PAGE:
- Reports showing slower growth help keep Fed policy on hold
- Overseas stocks fall while commodities, EM currencies rally
The dollar is plunging so far, so fast, its shockwaves are reverberating far beyond the $5.3-trillion-a-day foreign-exchange market.
The greenback plunged the most this week since 2008 versus the yen after economic reports trailed forecasts, damping the outlook for growth as Federal Reserve policy makers await evidence needed to justify more interest-rate increases. The U.S. currency has eroded more than half its 9 percent surge last year, with one measure of dollar momentum approaching a level that indicates to some analysts that it is oversold and set to reverse direction.
The dollar’s dive has hurt investors in international stocks, boosted the price of dollar-denominated commodities and higher-yielding assets in emerging markets, and complicated the task of central banks around the world that need weaker currencies to boost their economies. Investors are increasingly unconvinced that growth in the U.S. can make up for a slump elsewhere. A slate of reports scheduled for release next week, including a monthly payrolls release, may add to their qualms.
“Any time that you’ve got a major reserve currency like the dollar falling, you tend to get a bid to other stores of value,” said William Northey, who helps oversee $125 billion as chief investment officer in Helena, Montana for U.S. Bank’s private client group. “From a broader capital markets perspective, there’s a couple of real benefits to the cessation of the dollar strength.”
The U.S. currency tumbled 4.7 percent this week to 106.50 yen, the largest drop since October 2008. It lost 2 percent to $1.1451 per euro. The Bloomberg’s Dollar Spot Index slumped 2 percent, the most in more than a year, after touching its lowest level since May 2015.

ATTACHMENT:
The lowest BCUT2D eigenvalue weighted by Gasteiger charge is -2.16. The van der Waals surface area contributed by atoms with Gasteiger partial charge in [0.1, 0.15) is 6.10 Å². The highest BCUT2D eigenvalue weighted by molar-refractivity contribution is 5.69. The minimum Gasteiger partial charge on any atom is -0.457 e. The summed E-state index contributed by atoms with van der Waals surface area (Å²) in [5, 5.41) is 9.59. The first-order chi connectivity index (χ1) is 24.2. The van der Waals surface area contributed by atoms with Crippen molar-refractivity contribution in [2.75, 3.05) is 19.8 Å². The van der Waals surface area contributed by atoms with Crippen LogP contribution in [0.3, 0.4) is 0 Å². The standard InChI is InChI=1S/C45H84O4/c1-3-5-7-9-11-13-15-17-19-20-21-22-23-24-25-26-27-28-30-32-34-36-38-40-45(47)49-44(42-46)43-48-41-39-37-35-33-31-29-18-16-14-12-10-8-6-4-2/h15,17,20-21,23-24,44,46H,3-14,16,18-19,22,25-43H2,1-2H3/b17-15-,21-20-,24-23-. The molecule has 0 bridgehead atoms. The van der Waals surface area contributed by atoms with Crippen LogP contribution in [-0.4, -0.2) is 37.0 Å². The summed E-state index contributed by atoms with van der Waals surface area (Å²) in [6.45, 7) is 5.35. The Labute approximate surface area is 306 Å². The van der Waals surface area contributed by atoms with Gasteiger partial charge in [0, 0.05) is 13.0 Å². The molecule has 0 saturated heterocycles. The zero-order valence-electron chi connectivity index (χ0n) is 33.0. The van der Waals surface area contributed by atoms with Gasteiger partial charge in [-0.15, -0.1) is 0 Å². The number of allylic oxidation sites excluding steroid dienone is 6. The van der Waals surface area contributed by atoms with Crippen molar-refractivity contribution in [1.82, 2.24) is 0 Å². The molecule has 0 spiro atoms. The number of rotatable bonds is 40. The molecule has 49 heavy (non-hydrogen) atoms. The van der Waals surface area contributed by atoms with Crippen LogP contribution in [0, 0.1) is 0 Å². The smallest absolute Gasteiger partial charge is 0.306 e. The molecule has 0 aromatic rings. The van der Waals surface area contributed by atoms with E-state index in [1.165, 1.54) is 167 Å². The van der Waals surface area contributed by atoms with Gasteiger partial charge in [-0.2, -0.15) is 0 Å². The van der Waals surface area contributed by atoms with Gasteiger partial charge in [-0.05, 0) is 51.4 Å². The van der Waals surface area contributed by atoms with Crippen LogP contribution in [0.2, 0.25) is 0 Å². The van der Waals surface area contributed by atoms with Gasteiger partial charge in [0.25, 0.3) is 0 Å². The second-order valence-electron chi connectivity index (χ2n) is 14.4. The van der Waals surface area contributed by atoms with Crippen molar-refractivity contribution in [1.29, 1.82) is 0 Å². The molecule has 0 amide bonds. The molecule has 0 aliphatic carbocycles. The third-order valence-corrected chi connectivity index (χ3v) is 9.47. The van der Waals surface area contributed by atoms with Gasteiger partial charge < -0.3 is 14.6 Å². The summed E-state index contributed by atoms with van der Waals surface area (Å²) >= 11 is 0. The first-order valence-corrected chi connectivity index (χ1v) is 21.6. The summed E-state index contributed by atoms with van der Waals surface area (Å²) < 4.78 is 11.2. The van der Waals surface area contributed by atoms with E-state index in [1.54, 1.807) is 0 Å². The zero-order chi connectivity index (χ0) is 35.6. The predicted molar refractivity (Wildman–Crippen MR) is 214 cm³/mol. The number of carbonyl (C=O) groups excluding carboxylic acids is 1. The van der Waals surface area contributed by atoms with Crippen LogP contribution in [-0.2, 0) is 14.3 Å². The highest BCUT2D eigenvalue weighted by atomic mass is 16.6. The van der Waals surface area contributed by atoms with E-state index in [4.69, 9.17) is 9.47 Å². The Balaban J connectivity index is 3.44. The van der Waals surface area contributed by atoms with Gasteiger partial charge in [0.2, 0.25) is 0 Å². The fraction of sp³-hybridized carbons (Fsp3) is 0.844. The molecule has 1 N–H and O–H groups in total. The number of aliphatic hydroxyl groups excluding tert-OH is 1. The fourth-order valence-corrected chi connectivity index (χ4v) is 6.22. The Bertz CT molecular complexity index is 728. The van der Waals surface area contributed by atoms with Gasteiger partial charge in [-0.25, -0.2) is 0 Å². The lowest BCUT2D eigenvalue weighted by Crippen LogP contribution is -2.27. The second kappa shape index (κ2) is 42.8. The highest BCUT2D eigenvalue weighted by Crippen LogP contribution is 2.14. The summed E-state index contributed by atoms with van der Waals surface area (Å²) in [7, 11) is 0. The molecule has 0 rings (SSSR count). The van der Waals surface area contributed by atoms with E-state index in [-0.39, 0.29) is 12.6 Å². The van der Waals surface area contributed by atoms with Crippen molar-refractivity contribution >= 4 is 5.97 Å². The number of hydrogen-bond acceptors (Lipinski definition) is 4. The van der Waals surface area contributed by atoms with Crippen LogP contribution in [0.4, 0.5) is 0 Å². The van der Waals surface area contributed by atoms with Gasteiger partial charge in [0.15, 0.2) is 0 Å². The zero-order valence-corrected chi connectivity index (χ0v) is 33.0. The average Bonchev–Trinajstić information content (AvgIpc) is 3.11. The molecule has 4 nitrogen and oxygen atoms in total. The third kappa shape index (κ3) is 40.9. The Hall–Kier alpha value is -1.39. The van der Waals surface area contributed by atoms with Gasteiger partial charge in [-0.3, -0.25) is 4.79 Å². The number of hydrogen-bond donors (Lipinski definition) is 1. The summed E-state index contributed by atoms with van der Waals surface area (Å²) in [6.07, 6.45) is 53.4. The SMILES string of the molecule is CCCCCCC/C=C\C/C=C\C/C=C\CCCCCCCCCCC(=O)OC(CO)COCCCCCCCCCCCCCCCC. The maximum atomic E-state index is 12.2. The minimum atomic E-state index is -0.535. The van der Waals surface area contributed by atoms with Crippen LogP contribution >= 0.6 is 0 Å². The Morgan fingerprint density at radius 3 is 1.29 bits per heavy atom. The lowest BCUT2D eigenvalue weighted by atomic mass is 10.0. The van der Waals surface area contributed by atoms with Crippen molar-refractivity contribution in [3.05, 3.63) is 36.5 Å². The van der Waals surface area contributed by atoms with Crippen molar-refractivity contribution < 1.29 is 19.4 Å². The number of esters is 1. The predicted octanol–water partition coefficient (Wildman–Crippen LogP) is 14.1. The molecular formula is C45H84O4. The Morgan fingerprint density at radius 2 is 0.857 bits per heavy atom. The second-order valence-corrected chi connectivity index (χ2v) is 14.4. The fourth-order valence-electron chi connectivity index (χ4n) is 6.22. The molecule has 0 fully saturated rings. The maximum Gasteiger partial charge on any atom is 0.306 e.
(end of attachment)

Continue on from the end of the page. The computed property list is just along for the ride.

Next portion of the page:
Hedge funds and other large speculators extended bets on dollar weakness after turning net bearish on the currency versus eight peers for the first time since 2014 last week.
European equities had their worst week since February as a euro rally damped earning expectations. Commodities capped their best month since 2010, while emerging-market currencies rose a third straight month -- their longest winning streak since mid-2014.
Only last year, an ascendant dollar promised to foster growth around the world by helping lift Europe and Japan out of years of slow growth, even as it sapped domestic inflationary pressures and hurt corporations at home. Now, with the U.S. currency reversing, both those benefits and disadvantages are coming undone.
“On the margin, it is a net positive for corporate balance sheets and earnings, and that’s a fair statement with respect to commodities and even some of the inflation metrics,” said Chris Molumphy, chief investment officer of Franklin Templeton’s fixed income group in San Mateo, California. “But we’re cautious not to read too much into the recent dollar weakness. We see the shorter-term impact, but we’re cautious not to give too much long-term credence to that trend.”